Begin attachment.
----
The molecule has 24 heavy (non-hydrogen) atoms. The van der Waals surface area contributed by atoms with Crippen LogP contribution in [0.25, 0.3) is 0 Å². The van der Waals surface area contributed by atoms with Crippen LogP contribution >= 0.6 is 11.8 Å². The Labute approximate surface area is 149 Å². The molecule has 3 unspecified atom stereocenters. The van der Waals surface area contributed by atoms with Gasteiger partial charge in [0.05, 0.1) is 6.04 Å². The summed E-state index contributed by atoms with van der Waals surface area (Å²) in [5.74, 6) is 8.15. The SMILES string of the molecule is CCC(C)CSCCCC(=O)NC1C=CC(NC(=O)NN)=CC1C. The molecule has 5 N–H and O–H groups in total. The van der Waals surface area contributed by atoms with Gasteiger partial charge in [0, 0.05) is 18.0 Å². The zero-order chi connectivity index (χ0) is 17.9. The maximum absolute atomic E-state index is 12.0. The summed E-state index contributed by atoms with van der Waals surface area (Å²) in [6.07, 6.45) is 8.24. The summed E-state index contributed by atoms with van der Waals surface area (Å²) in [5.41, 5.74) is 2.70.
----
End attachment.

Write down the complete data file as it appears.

The molecule has 24 heavy (non-hydrogen) atoms. The van der Waals surface area contributed by atoms with Crippen LogP contribution in [0.25, 0.3) is 0 Å². The van der Waals surface area contributed by atoms with Crippen LogP contribution >= 0.6 is 11.8 Å². The Labute approximate surface area is 149 Å². The molecule has 3 unspecified atom stereocenters. The van der Waals surface area contributed by atoms with Gasteiger partial charge in [0.05, 0.1) is 6.04 Å². The summed E-state index contributed by atoms with van der Waals surface area (Å²) in [5.74, 6) is 8.15. The SMILES string of the molecule is CCC(C)CSCCCC(=O)NC1C=CC(NC(=O)NN)=CC1C. The molecule has 5 N–H and O–H groups in total. The van der Waals surface area contributed by atoms with Gasteiger partial charge in [0, 0.05) is 18.0 Å². The zero-order chi connectivity index (χ0) is 17.9. The maximum absolute atomic E-state index is 12.0. The summed E-state index contributed by atoms with van der Waals surface area (Å²) in [6.07, 6.45) is 8.24. The summed E-state index contributed by atoms with van der Waals surface area (Å²) in [5.41, 5.74) is 2.70.